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Why Should I Visit Patmos?

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Patmos at a glance

Patmos is one of the most unusual Greek islands, a combination of the cosmopolitan, the stately and the spiritual. Known as the “Jerusalem of the Aegean”, it is one of the largest religious centres in the Christian world, thanks to the Cave of the Apocalypse and the Monastery of St. John the Theologian.

This sacred island, a UNESCO World Heritage Site, has long attracted writers and artists, but also members of the international jet set, as it perfectly combines cultural interests with discreet luxury. With a capital that is a true jewel – it is one of the most expensive regions in Europe – and superb exotic beaches, it has no shortage of earthly delights, but maintains an otherworldly quality. It is a sanctuary for those looking for a place of quiet retreat, and at the same time a mecca for pleasure-seekers soaking up the bright Mediterranean sun. You can enjoy it by choosing one of the tickets to Patmos.

10 reasons to visit Patmos
  1. To visit the Cave of the Apocalypse where, according to tradition, the Apostle John had the visions that led him to write the Book of Revelation (the last book of the New Testament).
  2. To explore the beautiful and atmospheric Patmos Town, much of it built in the 16th and 17th century, with its narrow winding streets and vaulted passages, whitewashed mansions with gothic features, and neoclassical captain’s houses with courtyards full of jasmine and pelargoniums.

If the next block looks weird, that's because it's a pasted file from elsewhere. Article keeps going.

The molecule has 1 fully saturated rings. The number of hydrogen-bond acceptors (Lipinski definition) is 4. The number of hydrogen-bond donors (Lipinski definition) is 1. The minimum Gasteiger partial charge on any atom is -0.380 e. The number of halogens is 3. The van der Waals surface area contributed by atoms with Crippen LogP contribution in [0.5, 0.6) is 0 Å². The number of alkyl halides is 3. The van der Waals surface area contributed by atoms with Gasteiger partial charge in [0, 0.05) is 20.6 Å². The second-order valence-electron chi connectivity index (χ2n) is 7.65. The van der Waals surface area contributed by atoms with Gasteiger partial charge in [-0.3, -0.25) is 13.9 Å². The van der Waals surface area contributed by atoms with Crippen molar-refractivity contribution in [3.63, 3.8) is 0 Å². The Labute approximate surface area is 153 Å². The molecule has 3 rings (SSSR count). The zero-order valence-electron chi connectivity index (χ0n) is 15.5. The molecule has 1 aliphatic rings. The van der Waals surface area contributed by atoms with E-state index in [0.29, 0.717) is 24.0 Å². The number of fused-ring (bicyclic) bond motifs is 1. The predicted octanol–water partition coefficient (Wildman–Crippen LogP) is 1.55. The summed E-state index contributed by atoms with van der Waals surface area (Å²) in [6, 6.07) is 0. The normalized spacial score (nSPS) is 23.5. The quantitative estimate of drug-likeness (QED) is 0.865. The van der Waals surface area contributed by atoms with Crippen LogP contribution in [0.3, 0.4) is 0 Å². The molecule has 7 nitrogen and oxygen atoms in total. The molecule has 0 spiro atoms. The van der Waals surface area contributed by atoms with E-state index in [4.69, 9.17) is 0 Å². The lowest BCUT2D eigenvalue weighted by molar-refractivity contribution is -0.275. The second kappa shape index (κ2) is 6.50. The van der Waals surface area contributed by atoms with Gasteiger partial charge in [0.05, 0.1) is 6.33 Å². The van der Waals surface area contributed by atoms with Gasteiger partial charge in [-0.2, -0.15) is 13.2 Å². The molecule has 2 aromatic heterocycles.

3. To admire the imposing fortified monastery of St. John the Theologian, one of the most important places of worship and pilgrimage in the Christian world. Built in the 11th century, the monastery includes ten chapels, a pottery workshop, an ecclesiastical museum, and a library housing untold treasures.
  4. To taste Patmos cheese pie, perhaps the best-known example of the island’s gastronomic tradition.
  5. To go on an excursion to the exotic islands of Arki and Marathi, havens of tranquillity and natural beauty (by boat from Skala).
  6. To admire the unique architecture and decor of the famous mansions in the Aparthiana neighbourhood of Patmos Town and the area south of the Monastery.
  7. To go to the Patmos Sacred Music Festival, which attracts leading performers of Byzantine and classical music from all over the world.
  8. To watch the sunset from the ancient acropolis at Kasteli.
  9. To climb to the top of the imposing Kalikatsou Rock, a strange volcanic outcrop at the southern end of Grikou Bay, for a unique view of the sea. Also known as “Petra”, this strange formation with round “windows” on its surface was once inhabited by hermits. Said to emit a powerful energy, it is a popular site for meditation and yoga.
  10. To enjoy the magnificent view of the island and the Aegean from the church of the Prophet Elijah at the highest point of the island (269 metres).
The top 5 beaches

Lampi: Famous for the rare coloured pebbles that resemble miniature works of art and shimmer in the sun, the island’s northernmost beach is a paradise of wild and untouched beauty. For lovers of peace and quiet – and high waves! There is a taverna and a beach bar for food and drink.